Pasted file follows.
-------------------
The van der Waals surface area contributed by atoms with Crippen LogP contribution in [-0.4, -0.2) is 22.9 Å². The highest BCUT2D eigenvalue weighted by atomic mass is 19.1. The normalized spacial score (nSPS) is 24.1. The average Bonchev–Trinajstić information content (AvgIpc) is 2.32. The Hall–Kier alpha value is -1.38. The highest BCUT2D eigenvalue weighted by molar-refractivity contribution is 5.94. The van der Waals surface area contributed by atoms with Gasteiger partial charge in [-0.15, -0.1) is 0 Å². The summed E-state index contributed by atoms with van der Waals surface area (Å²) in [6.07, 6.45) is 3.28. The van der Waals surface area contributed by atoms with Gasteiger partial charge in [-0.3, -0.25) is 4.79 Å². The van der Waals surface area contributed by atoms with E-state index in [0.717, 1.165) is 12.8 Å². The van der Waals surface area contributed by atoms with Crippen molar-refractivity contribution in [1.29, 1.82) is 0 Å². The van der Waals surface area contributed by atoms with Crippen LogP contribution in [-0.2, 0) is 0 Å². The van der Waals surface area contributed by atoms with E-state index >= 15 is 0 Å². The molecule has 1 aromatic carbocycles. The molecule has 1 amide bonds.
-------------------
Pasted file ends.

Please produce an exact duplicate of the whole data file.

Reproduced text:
The van der Waals surface area contributed by atoms with Crippen LogP contribution in [-0.4, -0.2) is 22.9 Å². The highest BCUT2D eigenvalue weighted by atomic mass is 19.1. The normalized spacial score (nSPS) is 24.1. The average Bonchev–Trinajstić information content (AvgIpc) is 2.32. The Hall–Kier alpha value is -1.38. The highest BCUT2D eigenvalue weighted by molar-refractivity contribution is 5.94. The van der Waals surface area contributed by atoms with Gasteiger partial charge in [-0.15, -0.1) is 0 Å². The summed E-state index contributed by atoms with van der Waals surface area (Å²) in [6.07, 6.45) is 3.28. The van der Waals surface area contributed by atoms with Gasteiger partial charge in [-0.3, -0.25) is 4.79 Å². The van der Waals surface area contributed by atoms with E-state index in [0.717, 1.165) is 12.8 Å². The van der Waals surface area contributed by atoms with Crippen molar-refractivity contribution in [1.29, 1.82) is 0 Å². The van der Waals surface area contributed by atoms with Crippen LogP contribution in [-0.2, 0) is 0 Å². The van der Waals surface area contributed by atoms with E-state index >= 15 is 0 Å². The molecule has 1 aromatic carbocycles. The molecule has 1 amide bonds.